Ready, steady, go! That is how elections occur back home. I remember the day when news came out that Latvia’s new president is a woman politician in the parliament Vaira Vīķe-Freiberga. I had never heard of her, and neither had the majority of Latvians. However, she turned out to be the best thing that even happened to Latvia and its people for a long time…
During her time as the President, Freiberga’s approval rating ranged between 70% and 85%, securing her place as very popular among Latvians. In 2003 she was re-elected for a second term of four years with 88 votes out of 96. These number among other things, including a huge flower crown dedicated to the President from the flowers or money dedicated to purchase flowers sent by people from all around the country, should show her popularity among the Latvians.
U.S. elections have been a topic floating around for what feels like an eternity. I am a little tired of the buzz. At the beginning of the year, I decided to get myself more ‘invested’ in the country that is offering me a truly great education which I am grateful for. I thought it was a neat and respectful way of expressing my gratitude and paying off some of the ‘debt’. I wanted to be seen as a genuinely inquisitive citizen who wishes to know what is going on in the fight for the White House without actually being American. Yet, I failed.
When I tell people that I’m taking a semester off of school to do organizing, I get a wide variety of responses. Sometimes it’s “really?” or “is that a smart move?”. I even heard from a friend that one of their friends reacted “Did you know that Timothy DenHerder-Thomas DROPPED OUT?”. I found that pretty funny! But probably the most common reaction is something like “so how’s the voter registration going?” or some excited comment about how young people are taking over American politics.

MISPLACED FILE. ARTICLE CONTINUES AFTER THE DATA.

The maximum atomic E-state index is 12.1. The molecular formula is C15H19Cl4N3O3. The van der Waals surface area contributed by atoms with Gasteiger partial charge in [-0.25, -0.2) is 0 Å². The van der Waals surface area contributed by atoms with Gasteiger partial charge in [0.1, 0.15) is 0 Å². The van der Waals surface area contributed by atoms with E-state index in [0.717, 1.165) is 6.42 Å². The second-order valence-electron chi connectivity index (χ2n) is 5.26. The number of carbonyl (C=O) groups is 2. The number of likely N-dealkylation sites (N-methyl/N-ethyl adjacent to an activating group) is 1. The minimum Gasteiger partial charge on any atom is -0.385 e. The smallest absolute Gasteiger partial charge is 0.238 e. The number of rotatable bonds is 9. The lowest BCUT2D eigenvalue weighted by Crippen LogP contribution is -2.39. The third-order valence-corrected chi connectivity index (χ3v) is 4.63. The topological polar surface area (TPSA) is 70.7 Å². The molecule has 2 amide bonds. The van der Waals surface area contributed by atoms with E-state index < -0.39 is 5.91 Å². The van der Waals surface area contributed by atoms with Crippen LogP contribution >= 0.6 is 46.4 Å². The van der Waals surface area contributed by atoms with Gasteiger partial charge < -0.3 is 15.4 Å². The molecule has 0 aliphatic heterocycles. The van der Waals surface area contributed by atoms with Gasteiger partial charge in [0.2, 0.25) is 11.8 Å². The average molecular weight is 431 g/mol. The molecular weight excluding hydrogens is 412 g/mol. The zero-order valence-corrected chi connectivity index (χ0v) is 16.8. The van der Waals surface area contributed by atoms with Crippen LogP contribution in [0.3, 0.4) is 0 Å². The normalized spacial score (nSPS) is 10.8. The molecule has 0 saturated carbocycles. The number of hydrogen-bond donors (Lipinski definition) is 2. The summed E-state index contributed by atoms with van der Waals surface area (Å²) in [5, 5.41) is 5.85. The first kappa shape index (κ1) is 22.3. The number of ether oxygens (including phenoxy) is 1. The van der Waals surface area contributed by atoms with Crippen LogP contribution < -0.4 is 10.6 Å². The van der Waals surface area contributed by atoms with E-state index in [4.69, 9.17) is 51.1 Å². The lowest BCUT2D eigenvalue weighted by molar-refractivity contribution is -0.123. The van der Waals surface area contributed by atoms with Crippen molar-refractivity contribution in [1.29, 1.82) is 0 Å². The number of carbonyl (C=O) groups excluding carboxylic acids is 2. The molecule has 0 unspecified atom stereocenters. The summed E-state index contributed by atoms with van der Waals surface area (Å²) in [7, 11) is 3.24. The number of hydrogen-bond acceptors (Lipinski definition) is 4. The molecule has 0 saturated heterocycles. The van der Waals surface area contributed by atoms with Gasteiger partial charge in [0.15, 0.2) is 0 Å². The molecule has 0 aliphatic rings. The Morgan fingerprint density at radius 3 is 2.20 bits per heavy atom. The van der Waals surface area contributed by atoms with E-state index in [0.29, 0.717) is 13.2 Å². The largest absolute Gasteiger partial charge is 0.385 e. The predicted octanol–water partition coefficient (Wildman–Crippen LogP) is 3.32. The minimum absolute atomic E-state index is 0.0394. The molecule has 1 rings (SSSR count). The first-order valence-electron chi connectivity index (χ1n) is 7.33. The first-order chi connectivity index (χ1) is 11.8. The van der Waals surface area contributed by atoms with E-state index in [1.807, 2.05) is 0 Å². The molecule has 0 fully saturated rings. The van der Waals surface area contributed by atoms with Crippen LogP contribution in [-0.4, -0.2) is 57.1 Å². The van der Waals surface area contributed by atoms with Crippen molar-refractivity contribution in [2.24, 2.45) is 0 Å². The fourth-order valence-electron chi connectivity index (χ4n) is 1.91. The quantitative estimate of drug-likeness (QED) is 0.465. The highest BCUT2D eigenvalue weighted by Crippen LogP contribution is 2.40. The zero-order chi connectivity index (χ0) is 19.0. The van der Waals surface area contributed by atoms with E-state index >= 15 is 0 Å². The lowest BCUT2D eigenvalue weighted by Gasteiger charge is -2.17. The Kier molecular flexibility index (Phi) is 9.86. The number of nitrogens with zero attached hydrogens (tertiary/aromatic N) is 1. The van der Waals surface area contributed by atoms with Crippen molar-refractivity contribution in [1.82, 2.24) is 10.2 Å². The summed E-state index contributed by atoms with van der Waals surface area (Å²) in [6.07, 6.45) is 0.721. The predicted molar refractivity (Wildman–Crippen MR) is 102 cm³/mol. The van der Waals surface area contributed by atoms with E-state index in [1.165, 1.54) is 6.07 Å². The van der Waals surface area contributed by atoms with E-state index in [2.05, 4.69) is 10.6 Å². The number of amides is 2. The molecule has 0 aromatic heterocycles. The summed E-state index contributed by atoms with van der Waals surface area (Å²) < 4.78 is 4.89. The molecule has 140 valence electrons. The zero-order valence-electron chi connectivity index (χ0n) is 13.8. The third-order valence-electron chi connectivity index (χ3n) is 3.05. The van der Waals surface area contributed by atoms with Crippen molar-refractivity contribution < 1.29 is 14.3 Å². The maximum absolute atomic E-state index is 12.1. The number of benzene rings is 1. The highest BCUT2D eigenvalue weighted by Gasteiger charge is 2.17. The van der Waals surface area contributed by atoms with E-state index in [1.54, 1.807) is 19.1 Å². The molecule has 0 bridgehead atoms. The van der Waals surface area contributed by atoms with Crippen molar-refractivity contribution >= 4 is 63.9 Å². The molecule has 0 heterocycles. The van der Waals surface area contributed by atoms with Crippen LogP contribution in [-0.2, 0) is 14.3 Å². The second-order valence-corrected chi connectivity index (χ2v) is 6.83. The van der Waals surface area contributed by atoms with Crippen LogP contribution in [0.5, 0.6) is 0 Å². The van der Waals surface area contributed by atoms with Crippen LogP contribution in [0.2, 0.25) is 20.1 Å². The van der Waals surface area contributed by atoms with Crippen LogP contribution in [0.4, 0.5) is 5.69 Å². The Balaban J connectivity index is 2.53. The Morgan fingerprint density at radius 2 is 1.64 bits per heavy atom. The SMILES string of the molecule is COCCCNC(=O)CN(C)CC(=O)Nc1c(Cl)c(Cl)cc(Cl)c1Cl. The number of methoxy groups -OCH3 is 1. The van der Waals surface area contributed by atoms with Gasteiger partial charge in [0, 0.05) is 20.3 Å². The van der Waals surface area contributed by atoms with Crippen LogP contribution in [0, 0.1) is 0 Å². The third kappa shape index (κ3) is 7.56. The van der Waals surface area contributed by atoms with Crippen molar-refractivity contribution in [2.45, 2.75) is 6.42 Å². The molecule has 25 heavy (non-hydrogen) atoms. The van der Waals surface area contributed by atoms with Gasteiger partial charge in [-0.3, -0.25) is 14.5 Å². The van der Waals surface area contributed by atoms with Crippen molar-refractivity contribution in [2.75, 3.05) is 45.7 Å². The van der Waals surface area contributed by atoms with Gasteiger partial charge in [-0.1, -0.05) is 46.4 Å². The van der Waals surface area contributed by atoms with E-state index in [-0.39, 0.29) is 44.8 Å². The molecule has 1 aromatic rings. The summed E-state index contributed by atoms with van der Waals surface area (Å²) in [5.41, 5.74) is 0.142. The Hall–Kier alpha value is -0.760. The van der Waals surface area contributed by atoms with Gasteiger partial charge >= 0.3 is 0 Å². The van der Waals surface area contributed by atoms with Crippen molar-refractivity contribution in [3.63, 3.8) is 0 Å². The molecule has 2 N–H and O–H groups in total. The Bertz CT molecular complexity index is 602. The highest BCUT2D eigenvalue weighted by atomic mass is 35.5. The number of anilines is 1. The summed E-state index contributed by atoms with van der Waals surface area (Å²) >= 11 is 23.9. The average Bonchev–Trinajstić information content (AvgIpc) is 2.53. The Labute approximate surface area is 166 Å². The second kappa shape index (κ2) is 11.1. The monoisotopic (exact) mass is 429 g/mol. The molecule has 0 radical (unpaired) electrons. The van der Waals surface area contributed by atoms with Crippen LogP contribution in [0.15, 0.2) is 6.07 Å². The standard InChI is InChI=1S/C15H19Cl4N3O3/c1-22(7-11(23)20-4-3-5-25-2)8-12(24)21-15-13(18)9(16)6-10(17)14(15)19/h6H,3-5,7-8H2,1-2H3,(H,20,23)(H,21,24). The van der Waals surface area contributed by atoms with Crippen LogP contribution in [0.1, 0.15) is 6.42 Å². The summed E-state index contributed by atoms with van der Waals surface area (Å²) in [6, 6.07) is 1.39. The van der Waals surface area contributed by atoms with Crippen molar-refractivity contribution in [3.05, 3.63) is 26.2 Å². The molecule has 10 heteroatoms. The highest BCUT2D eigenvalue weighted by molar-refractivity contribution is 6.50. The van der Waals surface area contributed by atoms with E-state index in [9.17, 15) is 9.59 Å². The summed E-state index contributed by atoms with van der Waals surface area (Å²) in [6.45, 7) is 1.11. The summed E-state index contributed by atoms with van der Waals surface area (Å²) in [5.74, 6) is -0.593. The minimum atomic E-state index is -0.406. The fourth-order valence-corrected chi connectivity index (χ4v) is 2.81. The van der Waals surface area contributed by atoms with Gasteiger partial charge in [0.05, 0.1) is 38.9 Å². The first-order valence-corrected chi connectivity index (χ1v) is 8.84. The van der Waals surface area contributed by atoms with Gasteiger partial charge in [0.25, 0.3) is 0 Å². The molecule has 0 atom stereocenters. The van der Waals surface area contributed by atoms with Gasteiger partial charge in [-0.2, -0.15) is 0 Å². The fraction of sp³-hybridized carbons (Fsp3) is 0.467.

It often surprises folks to hear that I’m not organizing around the elections at all.
You see, why I think this election is vitally important is not because we’re going to elect Barack Obama to the White House. It’s not even the more politically savvy dream of getting Obama AND a filibuster-proof majority of progressive Senators AND an overwhelmingly progressive House AND a wave of local victories stretching all the way from city council members and Governors to referenda like the MN Vote YES initiative (please do, if you leave the option blank, it counts as a NO vote against MN conservation funding).
All of that is pretty cool, and I want to say kudos to the thousands of people across the country who are pouring their heart out to make it happen. Every time I’m up in the SORC hearing Molly Griffard scheming about how to keep renters from being disenfranchised, I think ‘Thank God there are so many amazing people getting this done”. While I don’t think elections are the defining point at which we make decisions about our society, they definitely play a big role in determining who we get to play ball with. So keep up the good work!
But the real reason I find these elections so exciting is because of The New Organizers
As Macalester students, we often feel trapped or disconnected from the outer layer of society remaining within our small campus community; the so-called Macalester bubble. However this bubble is one that may easily be broken via our liberal learning, we are in fact getting ready to be a part of complex societies. I, among a myriad of other Macalester students, aspire to be a cosmopolite. An ambition of mine is to become a contemporary citizen by acquiring broad analytical and critical skills. Such skills will help me become an active observer, allowing me to approach global events and crises from an educated, well-informed standpoint. I aspire to be more than a liberal, elitist hipster, I want to be a genuine cosmopolite. Die Zeit, Le Monde, The New York Times; all prestigious publications often present the same issues from diverse perspectives. Does an objective reality exist, or is objectivity subjective?